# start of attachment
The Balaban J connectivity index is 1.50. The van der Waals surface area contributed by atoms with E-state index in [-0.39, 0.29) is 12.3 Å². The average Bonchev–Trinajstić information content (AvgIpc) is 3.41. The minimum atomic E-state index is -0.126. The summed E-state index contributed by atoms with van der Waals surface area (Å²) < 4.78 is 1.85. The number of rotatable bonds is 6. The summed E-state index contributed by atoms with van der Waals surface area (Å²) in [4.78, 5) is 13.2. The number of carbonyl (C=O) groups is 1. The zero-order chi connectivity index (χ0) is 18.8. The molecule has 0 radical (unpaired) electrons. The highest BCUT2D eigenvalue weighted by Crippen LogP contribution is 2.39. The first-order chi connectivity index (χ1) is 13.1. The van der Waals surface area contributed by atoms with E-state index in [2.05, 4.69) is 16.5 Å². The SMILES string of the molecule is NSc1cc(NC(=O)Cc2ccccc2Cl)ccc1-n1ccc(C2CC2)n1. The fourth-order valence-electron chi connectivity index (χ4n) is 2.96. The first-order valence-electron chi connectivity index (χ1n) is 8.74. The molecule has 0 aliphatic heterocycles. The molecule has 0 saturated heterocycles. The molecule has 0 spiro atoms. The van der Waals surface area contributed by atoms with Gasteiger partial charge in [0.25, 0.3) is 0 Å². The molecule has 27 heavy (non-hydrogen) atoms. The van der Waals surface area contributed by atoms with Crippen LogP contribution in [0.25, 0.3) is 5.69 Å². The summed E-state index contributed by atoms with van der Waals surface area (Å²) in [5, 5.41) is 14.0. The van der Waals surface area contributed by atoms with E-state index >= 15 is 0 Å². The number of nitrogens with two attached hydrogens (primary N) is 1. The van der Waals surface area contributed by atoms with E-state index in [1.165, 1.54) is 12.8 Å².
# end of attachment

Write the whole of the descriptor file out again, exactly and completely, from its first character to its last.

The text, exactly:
The Balaban J connectivity index is 1.50. The van der Waals surface area contributed by atoms with E-state index in [-0.39, 0.29) is 12.3 Å². The average Bonchev–Trinajstić information content (AvgIpc) is 3.41. The minimum atomic E-state index is -0.126. The summed E-state index contributed by atoms with van der Waals surface area (Å²) < 4.78 is 1.85. The number of rotatable bonds is 6. The summed E-state index contributed by atoms with van der Waals surface area (Å²) in [4.78, 5) is 13.2. The number of carbonyl (C=O) groups is 1. The zero-order chi connectivity index (χ0) is 18.8. The molecule has 0 radical (unpaired) electrons. The highest BCUT2D eigenvalue weighted by Crippen LogP contribution is 2.39. The first-order chi connectivity index (χ1) is 13.1. The van der Waals surface area contributed by atoms with E-state index in [2.05, 4.69) is 16.5 Å². The SMILES string of the molecule is NSc1cc(NC(=O)Cc2ccccc2Cl)ccc1-n1ccc(C2CC2)n1. The fourth-order valence-electron chi connectivity index (χ4n) is 2.96. The first-order valence-electron chi connectivity index (χ1n) is 8.74. The molecule has 0 aliphatic heterocycles. The molecule has 0 saturated heterocycles. The molecule has 0 spiro atoms. The van der Waals surface area contributed by atoms with Gasteiger partial charge in [0.25, 0.3) is 0 Å². The molecule has 27 heavy (non-hydrogen) atoms. The van der Waals surface area contributed by atoms with Crippen LogP contribution in [0.25, 0.3) is 5.69 Å². The summed E-state index contributed by atoms with van der Waals surface area (Å²) in [5, 5.41) is 14.0. The van der Waals surface area contributed by atoms with E-state index >= 15 is 0 Å². The number of nitrogens with two attached hydrogens (primary N) is 1. The van der Waals surface area contributed by atoms with E-state index in [1.165, 1.54) is 12.8 Å².